top of page

Go With Your Gut: The Importance of Digestive Health

The gut microbiome is unique to each individual and begins in the womb, constantly changing throughout our lifetime. Factors such as your mother's health during pregnancy, environmental toxin exposure throughout life, nutrition, and stress can significantly influence how the bacteria in our gut adapt and perform. This makes the digestive system one of the most complex systems in our bodies!

A few amazing facts about your gut:

  • 2/3 of our immune system is located in and around our digestive system

  • We make more neurotransmitters in our gut than we do in our brains!

  • 90% of your bodies serotonin (which affects mood) is made in the gut

  • The entire digestive tract is around 29 feet long

  • Cortisol greatly affects our microbiome

Hippocrates once said "All disease begins in the gut" and research over the past several decades has confirmed that most illnesses begin with an unhealthy or poorly functioning digestive system. Gut health dramatically affects our well-being; immunity, mood, skin, and hormone balance are greatly affected by our digestive system, making it essential to keep it nourished and healthy.

With stress on the rise and more environmental toxins (pollution) than ever, gut-related diseases and food allergies are increasing. So how can you support and repair your gut and prevent or reverse gut-related diseases? Two of the keys to cultivating a healthy digestive system is reducing inflammation and increasing absorption. Here are a few tips from my three-phase Gut Health Protocol:

Strengthen The Gut Lining:

  • Experiment with eliminating inflammatory foods from your diet to find what your "trigger" foods are. Common inflammatory foods include conventional wheat, dairy, corn, soy, and refined sugar.

  • Reduce exposure to environmental toxins. Eliminating harmful chemicals from your home and personal care products is a good start!

  • Consume home-made bone broth, the collagen, vitamins, and minerals found in bone-broth are proven to strengthen and repair the gut lining.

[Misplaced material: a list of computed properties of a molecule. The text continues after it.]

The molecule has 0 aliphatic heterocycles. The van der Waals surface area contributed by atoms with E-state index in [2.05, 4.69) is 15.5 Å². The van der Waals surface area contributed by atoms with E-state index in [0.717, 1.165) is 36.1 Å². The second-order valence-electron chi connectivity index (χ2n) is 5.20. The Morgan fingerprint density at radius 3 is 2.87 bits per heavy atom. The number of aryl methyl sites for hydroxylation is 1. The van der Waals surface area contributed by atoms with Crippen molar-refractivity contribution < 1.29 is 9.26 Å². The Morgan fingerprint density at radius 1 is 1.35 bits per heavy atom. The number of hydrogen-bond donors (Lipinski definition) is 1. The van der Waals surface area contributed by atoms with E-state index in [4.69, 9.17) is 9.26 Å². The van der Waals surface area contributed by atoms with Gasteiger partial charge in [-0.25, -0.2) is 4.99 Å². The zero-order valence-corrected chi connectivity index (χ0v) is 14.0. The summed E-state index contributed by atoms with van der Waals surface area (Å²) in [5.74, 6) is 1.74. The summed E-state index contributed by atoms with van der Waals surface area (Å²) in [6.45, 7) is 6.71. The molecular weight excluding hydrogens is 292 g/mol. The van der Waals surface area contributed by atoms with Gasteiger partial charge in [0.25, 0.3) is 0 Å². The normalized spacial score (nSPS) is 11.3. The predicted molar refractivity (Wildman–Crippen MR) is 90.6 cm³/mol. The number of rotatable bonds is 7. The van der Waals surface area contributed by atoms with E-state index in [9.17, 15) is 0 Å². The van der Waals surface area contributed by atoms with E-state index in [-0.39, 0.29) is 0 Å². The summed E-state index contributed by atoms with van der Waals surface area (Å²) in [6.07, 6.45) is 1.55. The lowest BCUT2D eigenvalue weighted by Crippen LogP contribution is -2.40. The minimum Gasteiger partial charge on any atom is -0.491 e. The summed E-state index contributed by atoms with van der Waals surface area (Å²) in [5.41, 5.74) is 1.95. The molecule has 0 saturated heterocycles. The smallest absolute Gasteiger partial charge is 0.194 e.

• Curcumin, the active ingredient in the spice turmeric, reduces overall inflammation and works wonders for healing inflammatory triggered gut-dysbiosis.

Balance The Good Bacteria In The Gut:

  • Consume probiotic-rich (fermented) foods daily-Refrigerated sauerkraut, kimchi, or any fermented vegetables are excellent sources. Add 1-2 tablespoons (or more!) daily to meals.

  • Talk to your doctor about taking probiotic capsules. Probiotics can be taken for up to 28 days at a time, 2-3 times a year, to maintain gut health. Ask your doctor if probiotics are safe for you, and what he/she recommends for dosage.

  • Talk to your doctor about taking digestive enzymes. Enzymes are one of the easiest and most beneficial ways to help digestion. Digestive enzymes help break down food and improve the entire digestion process.

Promote Strong Digestion:

  • Get alkalized! Start each morning out with a glass of warm water and fresh lemon or lime. Squeeze a tablespoon of lemon juice into the water and drink before consuming anything else. You can also try adding one tablespoon of raw apple cider vinegar to an 8-ounce glass of warm water and drink it about 15-30 minutes before a meal. (Long-term use of ACV water is not suggested due to its effect on tooth enamel.)

  • Ask your doctor or a certified herbalist about taking "digestive bitters." These have been used in traditional cultures for thousands of years to improve digestion. (They also make for a refreshing drink!)

These are just a few of the highlights from my Gut Healing Protocol, hopefully, this will give you a few tools to start supporting your digestive system. If you feel you need more guidance on healing your gut, contact me for a free consultation to learn if this program is right for you!

27 views0 comments

Recent Posts

See All


bottom of page